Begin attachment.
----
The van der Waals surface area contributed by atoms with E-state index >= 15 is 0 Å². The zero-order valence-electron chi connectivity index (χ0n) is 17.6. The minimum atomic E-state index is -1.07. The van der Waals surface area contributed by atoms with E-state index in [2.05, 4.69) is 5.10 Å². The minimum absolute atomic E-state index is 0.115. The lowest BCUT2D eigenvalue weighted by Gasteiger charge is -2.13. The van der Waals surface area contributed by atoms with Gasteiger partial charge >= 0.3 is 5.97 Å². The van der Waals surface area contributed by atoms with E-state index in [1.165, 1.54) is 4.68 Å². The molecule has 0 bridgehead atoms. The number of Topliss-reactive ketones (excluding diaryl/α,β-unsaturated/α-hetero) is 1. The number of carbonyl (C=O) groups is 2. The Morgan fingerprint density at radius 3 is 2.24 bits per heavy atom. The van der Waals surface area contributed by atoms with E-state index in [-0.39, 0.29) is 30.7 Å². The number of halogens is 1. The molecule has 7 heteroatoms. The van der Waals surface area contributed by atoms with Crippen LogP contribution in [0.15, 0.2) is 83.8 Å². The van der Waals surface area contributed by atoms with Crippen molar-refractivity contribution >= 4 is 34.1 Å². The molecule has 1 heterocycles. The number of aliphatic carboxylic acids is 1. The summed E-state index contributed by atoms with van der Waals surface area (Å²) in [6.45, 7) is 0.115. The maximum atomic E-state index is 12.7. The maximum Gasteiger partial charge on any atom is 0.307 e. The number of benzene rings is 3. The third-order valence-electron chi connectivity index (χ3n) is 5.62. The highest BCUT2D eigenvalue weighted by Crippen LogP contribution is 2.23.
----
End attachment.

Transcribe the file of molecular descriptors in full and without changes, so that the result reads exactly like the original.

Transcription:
The van der Waals surface area contributed by atoms with E-state index >= 15 is 0 Å². The zero-order valence-electron chi connectivity index (χ0n) is 17.6. The minimum atomic E-state index is -1.07. The van der Waals surface area contributed by atoms with E-state index in [2.05, 4.69) is 5.10 Å². The minimum absolute atomic E-state index is 0.115. The lowest BCUT2D eigenvalue weighted by Gasteiger charge is -2.13. The van der Waals surface area contributed by atoms with Gasteiger partial charge >= 0.3 is 5.97 Å². The van der Waals surface area contributed by atoms with E-state index in [1.165, 1.54) is 4.68 Å². The molecule has 0 bridgehead atoms. The number of Topliss-reactive ketones (excluding diaryl/α,β-unsaturated/α-hetero) is 1. The number of carbonyl (C=O) groups is 2. The Morgan fingerprint density at radius 3 is 2.24 bits per heavy atom. The van der Waals surface area contributed by atoms with E-state index in [-0.39, 0.29) is 30.7 Å². The number of halogens is 1. The molecule has 7 heteroatoms. The van der Waals surface area contributed by atoms with Crippen LogP contribution in [0.15, 0.2) is 83.8 Å². The van der Waals surface area contributed by atoms with Crippen molar-refractivity contribution >= 4 is 34.1 Å². The molecule has 1 heterocycles. The number of aliphatic carboxylic acids is 1. The summed E-state index contributed by atoms with van der Waals surface area (Å²) in [6.45, 7) is 0.115. The maximum atomic E-state index is 12.7. The maximum Gasteiger partial charge on any atom is 0.307 e. The number of benzene rings is 3. The third-order valence-electron chi connectivity index (χ3n) is 5.62. The highest BCUT2D eigenvalue weighted by Crippen LogP contribution is 2.23.